Dutch Senate Rejects Home-Working Law by a Single Vote
Workplace Flexibility Remains in Employers’ Hands
A proposed law that would have given employees the right to choose their place of work has been rejected in the Dutch Senate after initially receiving 125 votes in the Tweede Kamer (House of Representatives). This outcome signifies that the ability to permit remote working remains a decision for companies and organizations. Notably, parties such as BBB, VVD, JA21, and SGP voted differently in the Senate compared to their initial support for the bill in the Tweede Kamer. From the outset, PVV and Forum for Democratie opposed the bill.
FNV Union and Initial Support for the Bill
The FNV union expressed strong disapproval at the result, labeling it as detached cynical election politics and a missed opportunity. The initial voting in the Tweede Kamer took place in July 2022, in the aftermath of the COVID-19 pandemic when many people were still working from home. However, some parties have since shifted their stance due to various arguments.
Opponents Criticize Proposed Law
Senator Cees van de Sanden from VVD argued that the law hampers efforts to rebuild trust in the government and characterized it as a poor solution to a non-existent problem. Echoing these sentiments, BBB senator Robert van Gasteren added that it should be up to employers and employees to negotiate such matters in their collective labor agreement.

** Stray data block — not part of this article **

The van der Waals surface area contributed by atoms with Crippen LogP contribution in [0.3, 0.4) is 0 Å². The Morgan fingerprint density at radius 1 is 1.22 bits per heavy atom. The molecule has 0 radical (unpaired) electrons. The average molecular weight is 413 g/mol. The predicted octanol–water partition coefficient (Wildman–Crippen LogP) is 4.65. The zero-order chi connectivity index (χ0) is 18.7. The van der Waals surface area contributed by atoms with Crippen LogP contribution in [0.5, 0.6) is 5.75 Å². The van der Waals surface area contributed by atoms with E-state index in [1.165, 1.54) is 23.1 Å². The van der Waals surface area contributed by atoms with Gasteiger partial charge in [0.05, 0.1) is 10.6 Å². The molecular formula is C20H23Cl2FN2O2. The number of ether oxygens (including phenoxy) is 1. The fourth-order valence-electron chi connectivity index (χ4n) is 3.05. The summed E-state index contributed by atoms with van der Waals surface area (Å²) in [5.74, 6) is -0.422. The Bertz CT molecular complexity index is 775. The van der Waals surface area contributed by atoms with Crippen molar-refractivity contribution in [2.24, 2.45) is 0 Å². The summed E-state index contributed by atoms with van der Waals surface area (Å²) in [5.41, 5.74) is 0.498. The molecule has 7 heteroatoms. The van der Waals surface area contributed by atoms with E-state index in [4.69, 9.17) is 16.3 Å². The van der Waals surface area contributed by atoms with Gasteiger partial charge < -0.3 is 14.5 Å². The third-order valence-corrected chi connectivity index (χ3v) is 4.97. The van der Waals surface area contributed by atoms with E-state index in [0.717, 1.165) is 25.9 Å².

Proposed “Work Where You Want” Law and its Limitations
The proposed “Work Where You Want” law, also referred to as the home-working law, would only apply to a portion of workers, as many are dependent on their workplace for carrying out their duties. The law would not have allowed employees to work from varying locations. Instead, the concept was for an employee to request a single steady place to work, in addition to their usual workplace. This could be at home or at another branch of their employer. Furthermore, stricter regulations were proposed for employees wishing to work outside the EU or in local coffee shops.
Revised Bill and Employer Response
The bill was partially revised in the previous year to offer employers slightly more flexibility. Initially, an employer could only refute an employee’s request to work from home on the grounds of ‘heavy company or service interest.’ The Social Economic Council (SER) considered this too restrictive for employers and recommended modifying the norm. An employer should treat a request to work from home with ‘reasonableness and fairness.’ This revised bill was passed by a substantial majority in the Tweede Kamer the previous year.
Despite these amendments, employers remained unenthusiastic about the proposed law. AWVN, the largest employers’ association in the Netherlands, deemed the law unnecessary, stating that there was no proven need for such regulation. The VNO-NCW interest group was slightly more moderate in their response, but it also noted that many companies already have arrangements in place for remote working.
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